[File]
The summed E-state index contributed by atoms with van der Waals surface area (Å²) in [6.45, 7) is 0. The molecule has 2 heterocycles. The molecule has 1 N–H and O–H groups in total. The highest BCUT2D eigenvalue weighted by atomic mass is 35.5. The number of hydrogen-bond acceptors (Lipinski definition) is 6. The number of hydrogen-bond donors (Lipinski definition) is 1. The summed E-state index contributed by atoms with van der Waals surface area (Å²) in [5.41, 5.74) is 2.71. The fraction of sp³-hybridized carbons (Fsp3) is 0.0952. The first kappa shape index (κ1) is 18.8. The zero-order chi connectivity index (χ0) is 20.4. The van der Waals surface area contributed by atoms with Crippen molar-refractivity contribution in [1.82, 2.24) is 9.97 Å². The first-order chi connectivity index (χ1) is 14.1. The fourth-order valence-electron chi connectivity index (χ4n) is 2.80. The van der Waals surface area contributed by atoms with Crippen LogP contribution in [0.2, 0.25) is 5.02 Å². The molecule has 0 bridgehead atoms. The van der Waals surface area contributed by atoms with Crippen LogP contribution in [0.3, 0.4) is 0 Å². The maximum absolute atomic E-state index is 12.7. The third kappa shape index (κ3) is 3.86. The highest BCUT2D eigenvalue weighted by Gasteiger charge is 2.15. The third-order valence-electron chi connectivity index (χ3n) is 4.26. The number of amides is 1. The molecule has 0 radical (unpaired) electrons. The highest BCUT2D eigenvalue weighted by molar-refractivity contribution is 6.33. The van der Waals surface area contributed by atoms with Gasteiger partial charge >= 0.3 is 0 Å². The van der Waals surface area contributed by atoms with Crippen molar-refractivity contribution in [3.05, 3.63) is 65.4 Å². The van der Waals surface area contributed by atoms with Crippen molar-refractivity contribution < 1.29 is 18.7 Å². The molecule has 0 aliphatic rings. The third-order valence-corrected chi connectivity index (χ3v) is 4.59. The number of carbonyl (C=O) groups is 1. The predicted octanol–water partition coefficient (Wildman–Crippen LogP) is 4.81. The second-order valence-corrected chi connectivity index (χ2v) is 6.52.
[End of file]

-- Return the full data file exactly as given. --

The summed E-state index contributed by atoms with van der Waals surface area (Å²) in [6.45, 7) is 0. The molecule has 2 heterocycles. The molecule has 1 N–H and O–H groups in total. The highest BCUT2D eigenvalue weighted by atomic mass is 35.5. The number of hydrogen-bond acceptors (Lipinski definition) is 6. The number of hydrogen-bond donors (Lipinski definition) is 1. The summed E-state index contributed by atoms with van der Waals surface area (Å²) in [5.41, 5.74) is 2.71. The fraction of sp³-hybridized carbons (Fsp3) is 0.0952. The first kappa shape index (κ1) is 18.8. The zero-order chi connectivity index (χ0) is 20.4. The van der Waals surface area contributed by atoms with Crippen molar-refractivity contribution in [1.82, 2.24) is 9.97 Å². The first-order chi connectivity index (χ1) is 14.1. The fourth-order valence-electron chi connectivity index (χ4n) is 2.80. The van der Waals surface area contributed by atoms with Crippen LogP contribution in [0.2, 0.25) is 5.02 Å². The molecule has 0 bridgehead atoms. The van der Waals surface area contributed by atoms with Crippen LogP contribution in [0.3, 0.4) is 0 Å². The maximum absolute atomic E-state index is 12.7. The third kappa shape index (κ3) is 3.86. The highest BCUT2D eigenvalue weighted by Gasteiger charge is 2.15. The third-order valence-electron chi connectivity index (χ3n) is 4.26. The number of amides is 1. The molecule has 0 radical (unpaired) electrons. The highest BCUT2D eigenvalue weighted by molar-refractivity contribution is 6.33. The van der Waals surface area contributed by atoms with Gasteiger partial charge >= 0.3 is 0 Å². The van der Waals surface area contributed by atoms with Crippen molar-refractivity contribution in [3.05, 3.63) is 65.4 Å². The van der Waals surface area contributed by atoms with Crippen molar-refractivity contribution < 1.29 is 18.7 Å². The molecule has 0 aliphatic rings. The third-order valence-corrected chi connectivity index (χ3v) is 4.59. The number of carbonyl (C=O) groups is 1. The predicted octanol–water partition coefficient (Wildman–Crippen LogP) is 4.81. The second-order valence-corrected chi connectivity index (χ2v) is 6.52.